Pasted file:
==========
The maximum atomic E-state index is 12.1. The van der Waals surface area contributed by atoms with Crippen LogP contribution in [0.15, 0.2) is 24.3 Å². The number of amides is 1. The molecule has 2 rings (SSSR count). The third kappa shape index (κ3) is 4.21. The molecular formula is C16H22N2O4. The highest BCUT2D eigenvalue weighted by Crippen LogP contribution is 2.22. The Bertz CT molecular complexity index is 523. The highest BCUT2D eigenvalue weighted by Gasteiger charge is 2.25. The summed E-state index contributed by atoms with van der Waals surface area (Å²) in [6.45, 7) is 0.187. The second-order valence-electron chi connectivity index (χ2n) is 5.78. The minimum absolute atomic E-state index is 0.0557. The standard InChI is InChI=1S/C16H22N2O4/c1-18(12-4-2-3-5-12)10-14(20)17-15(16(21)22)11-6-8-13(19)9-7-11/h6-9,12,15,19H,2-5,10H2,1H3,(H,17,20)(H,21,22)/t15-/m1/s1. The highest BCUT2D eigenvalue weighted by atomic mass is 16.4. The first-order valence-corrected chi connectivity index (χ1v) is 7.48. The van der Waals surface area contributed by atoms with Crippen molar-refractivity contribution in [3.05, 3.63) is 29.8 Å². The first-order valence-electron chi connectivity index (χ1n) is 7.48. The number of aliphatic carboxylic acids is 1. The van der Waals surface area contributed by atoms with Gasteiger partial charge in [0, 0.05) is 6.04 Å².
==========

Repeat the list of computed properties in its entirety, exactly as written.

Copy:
The maximum atomic E-state index is 12.1. The van der Waals surface area contributed by atoms with Crippen LogP contribution in [0.15, 0.2) is 24.3 Å². The number of amides is 1. The molecule has 2 rings (SSSR count). The third kappa shape index (κ3) is 4.21. The molecular formula is C16H22N2O4. The highest BCUT2D eigenvalue weighted by Crippen LogP contribution is 2.22. The Bertz CT molecular complexity index is 523. The highest BCUT2D eigenvalue weighted by Gasteiger charge is 2.25. The summed E-state index contributed by atoms with van der Waals surface area (Å²) in [6.45, 7) is 0.187. The second-order valence-electron chi connectivity index (χ2n) is 5.78. The minimum absolute atomic E-state index is 0.0557. The standard InChI is InChI=1S/C16H22N2O4/c1-18(12-4-2-3-5-12)10-14(20)17-15(16(21)22)11-6-8-13(19)9-7-11/h6-9,12,15,19H,2-5,10H2,1H3,(H,17,20)(H,21,22)/t15-/m1/s1. The highest BCUT2D eigenvalue weighted by atomic mass is 16.4. The first-order valence-corrected chi connectivity index (χ1v) is 7.48. The van der Waals surface area contributed by atoms with Crippen molar-refractivity contribution in [3.05, 3.63) is 29.8 Å². The first-order valence-electron chi connectivity index (χ1n) is 7.48. The number of aliphatic carboxylic acids is 1. The van der Waals surface area contributed by atoms with Gasteiger partial charge in [0, 0.05) is 6.04 Å².